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      • Colin, you have given an excellent reason for viewing and finding enjoyment in facets of a flawed work of artistic merit. I applaud your superb answer here. It is my thinking right down the line and I wish that I could have explained this in the way you have. I hope I can have permission to use the above statement, as long as I give you credit.

        I’ll just have to agree to disagree with John K, Barry, and others on THE FURIES(filmed 1949, released 1950). I tend to fall in the camp with Frank Gibbons and Jerry Entract. I first viewed the movie, in not the best of conditions, in the early 1970’s. It aired on Memphis, Tennessee WHBQ Channel 13’s morning DIALING FOR DOLLARS MOVIE. Presently, I have the 2008 Criterion Collection DVD. If a movie holds my interest to the end, then it is worthwhile too me personally and THE FURIES is an interesting movie, in my humble opinion.

        Liked by 1 person

  14. Off topic
    PLAN 9 FROM OUTER SPACE This one is popping up here this upcoming Monday. While like everyone, I have seen bits and pieces of the film, I never actually watched it from start to finish. Am recording it and hope to take it in by next weekend. Any opinions on the film?
    Gord

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    • Gordon,

      The saying “it’s so bad, it’s good” unfortunately doesn’t apply to “Plan 9 From Outer Space”. You may want to watch it as it does have some “historical” value as many do consider it the worst movie ever made. But I agree with Colin — I reserve my judgment for the worst film to those films that had artistic pretensions but actually turned out to be execrable. I won’t even mention my personal “worst” film in the event I might offend someone among the RTHC readership. It’s immensely popular with a huge cult following.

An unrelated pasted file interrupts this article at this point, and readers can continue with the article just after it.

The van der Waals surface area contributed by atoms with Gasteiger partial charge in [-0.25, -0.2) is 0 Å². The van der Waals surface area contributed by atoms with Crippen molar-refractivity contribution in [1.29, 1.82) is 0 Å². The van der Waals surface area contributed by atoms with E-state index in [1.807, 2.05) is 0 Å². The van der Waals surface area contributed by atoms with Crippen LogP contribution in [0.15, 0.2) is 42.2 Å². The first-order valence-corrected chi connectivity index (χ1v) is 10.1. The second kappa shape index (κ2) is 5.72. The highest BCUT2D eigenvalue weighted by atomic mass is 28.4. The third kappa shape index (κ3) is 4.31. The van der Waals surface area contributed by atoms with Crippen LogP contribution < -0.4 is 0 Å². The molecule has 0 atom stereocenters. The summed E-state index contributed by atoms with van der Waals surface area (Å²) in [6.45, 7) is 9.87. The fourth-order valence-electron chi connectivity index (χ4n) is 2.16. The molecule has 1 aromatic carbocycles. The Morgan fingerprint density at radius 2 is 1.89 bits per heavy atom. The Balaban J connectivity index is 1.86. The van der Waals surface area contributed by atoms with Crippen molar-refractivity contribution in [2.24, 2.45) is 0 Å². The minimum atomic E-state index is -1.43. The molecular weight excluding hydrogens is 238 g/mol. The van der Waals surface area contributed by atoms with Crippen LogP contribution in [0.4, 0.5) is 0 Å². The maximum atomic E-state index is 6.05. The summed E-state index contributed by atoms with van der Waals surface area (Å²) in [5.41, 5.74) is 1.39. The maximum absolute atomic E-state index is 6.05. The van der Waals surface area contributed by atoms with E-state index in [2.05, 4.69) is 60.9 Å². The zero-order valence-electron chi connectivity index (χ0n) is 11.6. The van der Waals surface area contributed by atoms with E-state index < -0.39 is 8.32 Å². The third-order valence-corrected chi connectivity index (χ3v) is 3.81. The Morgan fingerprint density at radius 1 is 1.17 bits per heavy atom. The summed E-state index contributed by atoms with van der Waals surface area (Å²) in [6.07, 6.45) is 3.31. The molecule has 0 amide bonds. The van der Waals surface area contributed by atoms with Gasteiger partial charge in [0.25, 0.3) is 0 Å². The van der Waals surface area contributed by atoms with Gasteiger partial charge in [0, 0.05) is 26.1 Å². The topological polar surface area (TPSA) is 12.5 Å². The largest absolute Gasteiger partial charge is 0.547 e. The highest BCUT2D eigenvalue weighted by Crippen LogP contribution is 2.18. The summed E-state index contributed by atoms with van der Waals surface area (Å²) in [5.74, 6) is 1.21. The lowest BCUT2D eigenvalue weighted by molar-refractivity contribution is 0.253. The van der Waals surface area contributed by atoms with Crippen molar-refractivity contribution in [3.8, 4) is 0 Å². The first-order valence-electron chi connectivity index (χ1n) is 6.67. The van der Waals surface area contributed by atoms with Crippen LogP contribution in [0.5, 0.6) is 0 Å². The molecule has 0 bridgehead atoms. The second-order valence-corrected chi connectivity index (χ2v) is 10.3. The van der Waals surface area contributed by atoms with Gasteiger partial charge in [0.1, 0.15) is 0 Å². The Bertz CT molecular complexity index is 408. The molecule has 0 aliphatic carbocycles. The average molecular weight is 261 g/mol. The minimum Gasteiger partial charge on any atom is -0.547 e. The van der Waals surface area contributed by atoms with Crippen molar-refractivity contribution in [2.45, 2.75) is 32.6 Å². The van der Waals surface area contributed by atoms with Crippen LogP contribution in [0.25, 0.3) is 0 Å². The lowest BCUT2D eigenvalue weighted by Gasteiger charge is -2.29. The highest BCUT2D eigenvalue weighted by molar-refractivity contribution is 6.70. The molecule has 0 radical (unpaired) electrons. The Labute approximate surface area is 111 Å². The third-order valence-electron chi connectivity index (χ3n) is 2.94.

You might want to watch “Ed Wood” which, in part, dramatizes the making of “Plan 9 From Outer Space”. Martin Landau won an Oscar playing Bela Lugosi and Vincent D’Onofrio has a cameo as Orson Welles.

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  15. Colin
    LOL So what you are saying there is always some film that is worse? Seen some stinkers in my time, but I must admit I would have a hard time picking the worst one. Zontar: The Thing from Venus (1967) Does come to mind though as a contender for the title.

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    • There has been some appalling dreck produced over the years and I’m unsure which deserve the worst label. Wood’s effort is an incompetent affair but I sometimes feel that it’s a greater sin to make something competently but to display no interest, heart or regard for the work being produced.

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  16. Since this thread is about an Anthony Mann movie, I thought I’d respond to something you wrote in March of 2020 on Margot Shelby’s blog —

    “I’ll happily defend The Fall of the Roman Empire all day for its (for me anyway) compelling combination of genuine spectacle, passionate dissection of the corrosive effects of ambition and its overall grandness as a piece of cinema.”

    I just want to say that I’m in complete agreement with your assessment of this unfairly maligned film (although it has grown in stature over the last 15 years or so). I think it is a superior epic and I propose that it simply went over the heads of critics and film audiences. I think it took a long time for the critics to catch up with lovers of the cinema in understanding what Mann was doing in his films. I don’t think anyone pushes the envelope as much as Mann does in staging action scenes that convey danger, ferocity, or, for that matter, physical pain. This runs through his noir-films, Westerns, and epics. In “The Fall of the Roman Empire” I’m thinking of the spectacular chariot sequence where Stephen Boyd and Christopher Plummer (RIP) thrash it out with one another. I mean, it took real daring for Mann to shoot this sequence and he did it with aplomb and artistry. He had his cameras in perfect position to capture the most dangerous shots yet nothing seems staged. And the film was, as you say, a “passionate dissection of the corrosive effects of ambition”.

    Liked by 1 person

    • I’m pleased you brought this up here, Frank, not least on the occasion of the passing of Christopher Plummer.
      I do like that observation on Mann’s pushing at the boundaries and head-on confrontation of the harshest physical challenges, his testing of the mettle of his characters and by extension that of the viewers, and always employing vehicles where an intelligent subtext accompanied the action.